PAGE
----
This morning this picture flashed up on my FB Stream from The Official Bruce Lee Facebook Page. It is a postcard written to Bruce Lee’s future wife, Linda, just a few weeks after they started dating.
In case you can’t read what it says,
To live content with small means; to seek elegance rather than luxury, and refinement rather than fashion, to be worthy, not respectable and wealthy, not rich; to study hard, think quietly, talk gently act frankly; to bear all cheerfully, do all bravely, await occasions, hurry never. In other words, to let the spiritual, unbidden and unconscious, grow up through the common. – Bruce Oct 20 1963
There was a day when I probably would not have posted this. After all, this Asian guy name Bruce has had to grow up with folks often making some Bruce Lee reference when meeting me and the last thing that I wanted to do was fan the “do you know martial arts?” fire, invite lame Asian-accented “grasshopper” references or otherwise deal with well-intentioned people creating painfully awkward moments.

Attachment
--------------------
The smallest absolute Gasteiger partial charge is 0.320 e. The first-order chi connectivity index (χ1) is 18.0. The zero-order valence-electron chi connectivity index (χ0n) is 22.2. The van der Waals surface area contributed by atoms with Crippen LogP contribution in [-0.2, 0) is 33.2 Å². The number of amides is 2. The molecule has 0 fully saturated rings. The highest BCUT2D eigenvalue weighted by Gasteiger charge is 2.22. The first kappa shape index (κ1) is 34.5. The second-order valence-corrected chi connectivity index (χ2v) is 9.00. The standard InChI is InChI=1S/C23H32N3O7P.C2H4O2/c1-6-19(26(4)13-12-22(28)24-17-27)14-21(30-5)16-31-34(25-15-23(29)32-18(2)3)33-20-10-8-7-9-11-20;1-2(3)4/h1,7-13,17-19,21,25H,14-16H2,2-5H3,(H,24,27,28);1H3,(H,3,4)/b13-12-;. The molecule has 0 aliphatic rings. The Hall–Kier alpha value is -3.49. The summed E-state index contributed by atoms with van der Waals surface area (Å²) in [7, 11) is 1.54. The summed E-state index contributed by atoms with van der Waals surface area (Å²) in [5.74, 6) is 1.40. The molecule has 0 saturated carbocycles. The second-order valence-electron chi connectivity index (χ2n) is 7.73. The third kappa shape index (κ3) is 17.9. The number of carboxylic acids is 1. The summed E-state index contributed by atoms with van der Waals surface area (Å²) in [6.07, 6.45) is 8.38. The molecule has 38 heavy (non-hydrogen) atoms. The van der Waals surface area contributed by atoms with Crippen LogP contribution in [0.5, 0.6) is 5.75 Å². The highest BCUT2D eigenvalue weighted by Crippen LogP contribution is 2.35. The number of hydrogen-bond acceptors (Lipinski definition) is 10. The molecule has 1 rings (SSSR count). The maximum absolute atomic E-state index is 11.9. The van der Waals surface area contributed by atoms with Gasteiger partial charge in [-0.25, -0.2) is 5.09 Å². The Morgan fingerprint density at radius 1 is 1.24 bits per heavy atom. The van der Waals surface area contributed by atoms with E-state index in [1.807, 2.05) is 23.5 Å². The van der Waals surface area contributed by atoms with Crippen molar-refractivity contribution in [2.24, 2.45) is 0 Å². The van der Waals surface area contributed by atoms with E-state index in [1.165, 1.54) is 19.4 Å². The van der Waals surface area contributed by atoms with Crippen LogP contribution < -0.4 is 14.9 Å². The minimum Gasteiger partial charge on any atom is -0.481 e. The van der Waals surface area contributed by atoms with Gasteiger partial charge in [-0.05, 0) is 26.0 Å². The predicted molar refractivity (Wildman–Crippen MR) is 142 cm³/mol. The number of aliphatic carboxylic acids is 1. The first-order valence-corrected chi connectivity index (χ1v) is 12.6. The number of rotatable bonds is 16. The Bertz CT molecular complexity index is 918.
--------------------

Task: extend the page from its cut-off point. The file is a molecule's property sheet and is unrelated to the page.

Seriously, this stuff still happens. No, seriously.
Over history, the image and perception of Bruce Lee has been a winding one. From his popularity on TV and Screen (Kato in the Green Hornet and arguably the best martial arts movie ever, Enter the Dragon) to being a caricature used to taunt Asian Americans boys in hallways across the nation, to being respected as an artist, innovator and teacher, his life and legacy play an important part in the history of Asian American culture.
So, I offer this small glimpse into some of the wisdom that was woven into his life and work. Enjoy.